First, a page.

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A Concise History of the Mormon Battalion in the Mexican War. 1846-1847
Dr Daniel Tyler
No preview available - 2016
Adjutant Angeles animals army arrived beef Bent's Fort brethren Brother Joseph bull California called camp Carthage cattle Church Colonel Cooke command Council Bluffs Creek crossing death desert detachment dragoons Dykes emigrants encamped enemies families Farmer Father feel feet force Fort Leavenworth Fremont friends garrison George governor guard Hancock horses hundred Hyrum Hyrum Smith Indians INTRODUCTORY James Jefferson Hunt John Joseph Smith journey Kearny killed Leavenworth leaving Lieut Lieutenant Mexican miles Missouri mobocrats Mormon Battalion morning mountains mules Nauvoo Nauvoo Legion night o'clock officers party passed President Young Pueblo Quartermaster rations reached reported Richards river road Saints Salt Lake Valley Samuel Samuel Brannan San Diego San Luis Rey Sanderson Santa Fe sent Sergeant Sergt sick soldiers soon suffered Sutter's Fort teams Thomas took town traveled Utah wagons wife wild Willard Richards William winter
Page 82 - Make thee two trumpets of silver; of a whole piece shalt thou make them: that thou mayest use them for the calling of the assembly, and for the journeying of the camps.
Page 80 - You shall have your battalion at once, if it has to be a class of elders," said one, himself a ruling elder. A central "mass meeting" for council, some harangues at the more remotely scattered camps, an American flag brought out from the storehouse of things rescued, and hoisted to the top of a tree mast — and, in three days, the force was reported, mustered, organized, and ready to march.
Page 92 - The Mormons took the young and hopeful side. They could make sport and frolic of their trials, and often turn right sharp suffering into right round laughter against themselves. I certainly heard more jests and Joe Millers while in this Papillon camp than I am likely to hear in all the remainder of my days.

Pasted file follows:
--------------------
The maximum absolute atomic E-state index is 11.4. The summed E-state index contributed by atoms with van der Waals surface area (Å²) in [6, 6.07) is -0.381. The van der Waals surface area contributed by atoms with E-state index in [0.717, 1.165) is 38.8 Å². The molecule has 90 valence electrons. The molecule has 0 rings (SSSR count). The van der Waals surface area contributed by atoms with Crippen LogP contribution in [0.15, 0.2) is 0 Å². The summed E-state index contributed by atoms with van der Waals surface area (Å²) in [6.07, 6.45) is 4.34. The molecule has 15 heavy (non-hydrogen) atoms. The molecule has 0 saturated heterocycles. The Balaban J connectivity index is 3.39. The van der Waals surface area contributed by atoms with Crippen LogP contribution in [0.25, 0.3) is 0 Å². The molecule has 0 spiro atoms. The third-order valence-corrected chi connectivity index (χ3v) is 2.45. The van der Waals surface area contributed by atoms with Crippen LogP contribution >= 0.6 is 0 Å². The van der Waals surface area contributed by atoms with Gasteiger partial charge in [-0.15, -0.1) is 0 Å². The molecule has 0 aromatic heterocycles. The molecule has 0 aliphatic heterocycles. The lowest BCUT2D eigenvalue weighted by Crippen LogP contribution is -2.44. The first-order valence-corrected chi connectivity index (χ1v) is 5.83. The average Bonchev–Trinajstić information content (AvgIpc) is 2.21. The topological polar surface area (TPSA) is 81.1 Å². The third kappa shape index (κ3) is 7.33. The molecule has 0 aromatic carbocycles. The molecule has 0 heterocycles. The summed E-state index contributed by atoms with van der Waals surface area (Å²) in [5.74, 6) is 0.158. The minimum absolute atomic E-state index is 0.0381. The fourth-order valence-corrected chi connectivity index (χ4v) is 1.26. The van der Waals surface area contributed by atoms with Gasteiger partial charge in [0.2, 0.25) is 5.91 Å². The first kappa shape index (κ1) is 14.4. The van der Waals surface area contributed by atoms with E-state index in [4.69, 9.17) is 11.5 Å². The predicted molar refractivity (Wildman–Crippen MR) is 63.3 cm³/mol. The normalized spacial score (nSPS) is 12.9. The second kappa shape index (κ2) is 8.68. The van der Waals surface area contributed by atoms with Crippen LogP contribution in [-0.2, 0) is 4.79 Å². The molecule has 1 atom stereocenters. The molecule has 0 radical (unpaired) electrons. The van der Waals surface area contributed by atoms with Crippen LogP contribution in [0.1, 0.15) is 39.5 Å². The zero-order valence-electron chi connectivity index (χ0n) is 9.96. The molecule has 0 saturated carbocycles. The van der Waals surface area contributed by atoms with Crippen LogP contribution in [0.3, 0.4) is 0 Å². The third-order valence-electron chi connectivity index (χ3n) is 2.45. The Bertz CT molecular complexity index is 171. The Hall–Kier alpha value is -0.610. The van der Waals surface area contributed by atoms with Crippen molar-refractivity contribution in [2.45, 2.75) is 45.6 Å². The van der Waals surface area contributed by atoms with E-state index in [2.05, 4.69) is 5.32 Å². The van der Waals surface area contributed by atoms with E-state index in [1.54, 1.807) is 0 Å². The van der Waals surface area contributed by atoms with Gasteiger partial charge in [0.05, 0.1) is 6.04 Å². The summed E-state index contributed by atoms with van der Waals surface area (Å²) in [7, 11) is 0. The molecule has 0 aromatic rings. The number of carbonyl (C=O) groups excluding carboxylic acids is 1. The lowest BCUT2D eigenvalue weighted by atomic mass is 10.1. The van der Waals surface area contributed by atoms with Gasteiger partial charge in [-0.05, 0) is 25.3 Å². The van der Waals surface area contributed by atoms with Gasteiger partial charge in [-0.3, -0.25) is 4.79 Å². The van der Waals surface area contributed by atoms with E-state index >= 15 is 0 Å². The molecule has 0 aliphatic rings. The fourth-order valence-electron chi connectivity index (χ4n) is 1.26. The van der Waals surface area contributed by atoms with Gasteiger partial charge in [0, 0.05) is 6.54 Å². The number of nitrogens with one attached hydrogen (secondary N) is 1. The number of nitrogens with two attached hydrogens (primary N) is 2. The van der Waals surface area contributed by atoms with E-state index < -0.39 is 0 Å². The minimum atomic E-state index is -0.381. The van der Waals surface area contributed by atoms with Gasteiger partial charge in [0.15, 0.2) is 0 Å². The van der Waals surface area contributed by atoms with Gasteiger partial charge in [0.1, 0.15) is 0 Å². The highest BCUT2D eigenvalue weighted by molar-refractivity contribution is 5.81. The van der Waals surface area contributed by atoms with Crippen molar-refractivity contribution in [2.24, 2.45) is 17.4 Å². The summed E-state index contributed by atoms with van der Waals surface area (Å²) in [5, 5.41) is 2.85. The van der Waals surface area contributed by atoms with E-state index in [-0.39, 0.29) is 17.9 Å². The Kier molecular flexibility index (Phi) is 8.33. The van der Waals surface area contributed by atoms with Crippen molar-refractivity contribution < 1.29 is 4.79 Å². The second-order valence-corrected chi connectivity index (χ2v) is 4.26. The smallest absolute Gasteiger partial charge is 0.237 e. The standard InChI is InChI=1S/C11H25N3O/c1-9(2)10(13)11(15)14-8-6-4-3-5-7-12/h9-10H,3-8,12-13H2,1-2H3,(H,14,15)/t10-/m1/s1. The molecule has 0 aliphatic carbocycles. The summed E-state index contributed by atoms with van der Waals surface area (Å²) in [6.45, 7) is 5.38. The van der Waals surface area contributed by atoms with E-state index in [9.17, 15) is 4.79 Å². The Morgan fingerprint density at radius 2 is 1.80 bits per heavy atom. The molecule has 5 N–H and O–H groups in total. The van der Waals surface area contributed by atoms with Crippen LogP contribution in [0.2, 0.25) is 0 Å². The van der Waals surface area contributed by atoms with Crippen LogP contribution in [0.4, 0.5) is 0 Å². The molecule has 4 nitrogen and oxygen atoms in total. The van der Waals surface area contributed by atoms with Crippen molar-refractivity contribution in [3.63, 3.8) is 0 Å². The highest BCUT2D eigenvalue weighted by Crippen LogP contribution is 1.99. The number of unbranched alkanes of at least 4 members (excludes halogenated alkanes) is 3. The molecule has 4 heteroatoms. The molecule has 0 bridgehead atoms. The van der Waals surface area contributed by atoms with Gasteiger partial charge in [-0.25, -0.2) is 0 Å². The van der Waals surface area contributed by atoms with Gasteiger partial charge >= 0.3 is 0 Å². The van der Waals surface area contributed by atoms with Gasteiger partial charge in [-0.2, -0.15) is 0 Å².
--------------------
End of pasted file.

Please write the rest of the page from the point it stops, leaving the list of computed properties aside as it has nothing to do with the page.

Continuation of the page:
Page 102 - This winter was the turning point of the Mormon fortunes. Those who lived through it were spared to witness the gradual return of better times; and they now liken it to the passing of a dreary night, since which they have watched the coming of a steadily brightening day.
Page 114 - Each company will be allowed four women as laundresses, who will travel with the company, receiving rations and other allowances given to the laundresses of our army. With the foregoing conditions, which are hereby pledged to the Mormons, and which will be faithfully kept by me and other officers in behalf of the government of the United States, I cannot doubt but that you will, in a few days, be able to raise five hundred young and efficient men for this expedition.
Page 72 - ... half a mile from the place they left in the morning. The heavy rains raised all the watercourses; the most trifling streams were impassable. Wood, fit for bridging, was often not to be had, and in such cases the only resource was to halt for the freshets to subside — a matter in the case of the headwaters of the Chariton, for instance, of over three weeks
Page 82 - Well as I knew the peculiar fondness of the Mormons for music,' their orchestra in service on this occasion astonished me by its numbers and fine drill. The story was, that an eloquent Mormon missionary had converted its members in a body at an English town, a stronghold of the sect, and that they took up their trumpets, trombones, drums, and hautboys together, and followed him to America. When the refugees from Nauvoo were hastening to part with their table-ware...
Page 68 - Dreadful, indeed, was the suffering of these forsaken beings ; bowed and cramped by cold and sunburn, alternating as each weary day and night dragged on, they were, almost all of them, the crippled victims of disease. They were there because they had no homes, nor hospital, nor poor-house, nor friends to offer them any. They could not satisfy the feeble cravings of their sick : they had not bread to quiet the fractious hunger-cries of their children.
Page 20 - Given under my hand and seal, this day of , in the year of our Lord , at , in the [county] aforesaid.
Page 103 - Mormons in comparing him to a cross of the spider and the buffalo, the Deseret cricket comes down from the mountains at a certain season of the year, in voracious and desolating myriads. It was just at this season that the first crops of the new settlers were in the full glory of their youthful green. The assailants could not be repulsed. The Mormons, after their fashion, prayed and fought, and fought and prayed, but to no purpose ; the " Black Philistines " mowed their way even with the ground,...